alcohol

‘I hired a private detective. ‘For a few hundred more bucks, I can bring you face to face with your mother.’ Every time the phone rang, I hoped it was her missing me.’: Woman details life with addicted mother, ‘I vowed to be the best mom I can be’

“The doorbell rang at 6 a.m. I opened the door to see my mom standing between two policemen, muddy and handcuffed. She’d call me ‘Bucky,’ knowing I was self-conscious about my teeth. When I was 19 and getting married, no mom. When I was 20 and having my first baby, no mom. I had the same phone number for several years, but she never dialed it again.”

‘The priest said, ‘He can’t be buried. He wasn’t married here.’ That just about killed Grandpa Donovan.’: Man details memories of late grandparents thanks to StoryWorth

“I had a catering appointment one night in the area, so I stopped by to see him. His wife Paria answered the door. ‘Is Uncle Joe here?’ She responded, ‘Well, he is and he isn’t. He might have gone to the store.’ She had packed him into the bedroom because he was drunk, but I didn’t realize that until much later.”

‘That night I cried in my driveway for a child. 10 minutes later, I got a call. ‘Can you take in 1-year old twin boys?’: 26-year-old single foster mom says ‘I was called for plans bigger than myself’

“There I was, a single 26-year-old woman. I can’t relate to abuse. I can’t relate to being moved to 5 different foster homes in a 4-month time frame. I can’t relate to being homeless and sleeping in a car. But what I can do is wrap my arms around them, hold them, and tell them their story doesn’t end here.”

‘Her father walked into my office, completely lost. His daughter was spiraling. She just needed someone to believe in her, so she could believe in herself.’: Police officer forms beautiful friendship with troubled teen, ‘I refused to give up on her’

“His daughter had started to drink and hang with the wrong crowd. She’d received her first official charge for destruction of property. He had no clue what to do with her. ‘I’ll meet with her.’ As she walked into my office, my whole life changed. She would come to challenge me, as I would challenge her. A bond would be formed that helped both of us become better people. I refused to give up on her. She was in need. She wanted to be better.”

‘Are you ok? You’re bleeding.’ He turned to me with the scariest eyes. ‘You want to see blood? I’ll show you blood.’: Woman embraces Bipolar disorder, ‘Life isn’t easy, but I’m living it to the fullest!’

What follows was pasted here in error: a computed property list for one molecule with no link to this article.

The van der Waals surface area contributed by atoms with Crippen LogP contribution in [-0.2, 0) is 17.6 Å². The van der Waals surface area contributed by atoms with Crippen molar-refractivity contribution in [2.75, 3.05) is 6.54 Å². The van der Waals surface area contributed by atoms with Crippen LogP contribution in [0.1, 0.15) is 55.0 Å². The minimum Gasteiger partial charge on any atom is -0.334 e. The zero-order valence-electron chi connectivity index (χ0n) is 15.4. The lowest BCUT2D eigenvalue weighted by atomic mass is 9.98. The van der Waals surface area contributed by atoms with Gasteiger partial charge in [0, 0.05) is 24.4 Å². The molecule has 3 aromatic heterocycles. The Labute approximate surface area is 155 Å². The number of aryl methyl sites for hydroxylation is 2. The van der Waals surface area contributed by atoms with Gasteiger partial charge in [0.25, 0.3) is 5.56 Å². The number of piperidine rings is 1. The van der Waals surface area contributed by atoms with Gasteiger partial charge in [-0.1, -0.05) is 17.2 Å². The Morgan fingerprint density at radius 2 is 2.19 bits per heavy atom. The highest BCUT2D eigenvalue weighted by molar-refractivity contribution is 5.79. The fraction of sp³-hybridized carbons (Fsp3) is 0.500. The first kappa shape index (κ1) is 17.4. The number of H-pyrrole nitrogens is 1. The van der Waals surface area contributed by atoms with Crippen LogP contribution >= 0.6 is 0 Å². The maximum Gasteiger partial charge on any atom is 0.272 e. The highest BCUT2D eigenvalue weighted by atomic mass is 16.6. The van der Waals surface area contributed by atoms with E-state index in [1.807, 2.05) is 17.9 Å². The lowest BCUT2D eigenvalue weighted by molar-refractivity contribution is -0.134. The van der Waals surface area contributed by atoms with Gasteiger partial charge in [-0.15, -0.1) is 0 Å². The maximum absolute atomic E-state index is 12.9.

“My stepdad screamed at me to call my dad and demand money. I said no. He started smashing the phone on the kitchen table. In my little pajamas, I ran for blocks without stopping and just hid. After my parents lost their jobs, there wasn’t enough money for drugs. I was scared to go home. The school knew, but did nothing. I was ‘trouble’ and wasn’t allowed to hang out with any kids in school.”

‘Daddy, I choose MY mommy.’ He snuck into my bedroom and set a basket of clothes on fire. He cried with me.’: Woman loses both parents to addiction, re-claims her life, ‘I chose my own path’

“At 11, I was getting ready for school when I heard a knock. I opened to blue lights, police closing in. My parents were caught in a drug bust and a reporter was catching it all on camera. At first, my mom didn’t want to be seen ‘behind bars.’ Tears just rolled down both our faces. She put her hand against the glass, and I put my hand against hers. Kids talked about plans for the weekend, homework. I’d write letters to my mom, telling her how much I loved and missed her, and how I wished I could have some of her spaghetti.”

‘We were 2 hopeless drug addicts society had written off. We were felons, dealers, thieves. Then, we found each other.’: Couple find hope, sobriety after years of addiction, ‘we are finally free!’

“I came from a good home. I didn’t suffer physical or sexual abuse. I didn’t feel ‘less than.’ I was a 3-sport athlete, excellent student. But I found a new love: drinking and getting high. My friend’s parents let us get wasted in their houses. I’d wake up, teeth chattering from withdrawals. I remember thinking, ‘I’m a college graduate! How did this happen?!’ Addiction had me whipped, and bad.”

‘This is addiction. This is ‘just one more time.’ ‘Just a little hit.’ It’s a 3 a.m. phone call we knew was coming, but prayed never would.’: Family mourns loved one lost to addiction, ‘drugs don’t love you, your friends and family do’

“Addiction is a room (and whole hospital waiting room) full of brothers, sisters, nieces, uncles and friends beating themselves up because they didn’t save you. It’s a doctor saying the words ‘legally brain dead.’ An empty chair at every family event. It’s a daughter, a son who have to figure this world out without their dad. This is a man who loved with everything he had. Drugs don’t love you. Your family and friends do.”

‘If you don’t get help, I’m moving out.’ I had a seizure. My mouth felt wired shut. I couldn’t speak.’: Young woman suffers alcohol-induced seizure, finally gets sober, ‘I can look people in the eyes again’

“I was terrified of being locked away if I was honest. When I turned 27, I was convinced that would be the year my body wouldn’t be able to handle the alcohol I was consuming. I became okay with dying. Then, one morning, drinking before work, I had a seizure. I didn’t drop to the ground or convulse. Instead, my hands cramped up. I couldn’t speak. I went to the hospital, but didn’t dare tell doctors.”

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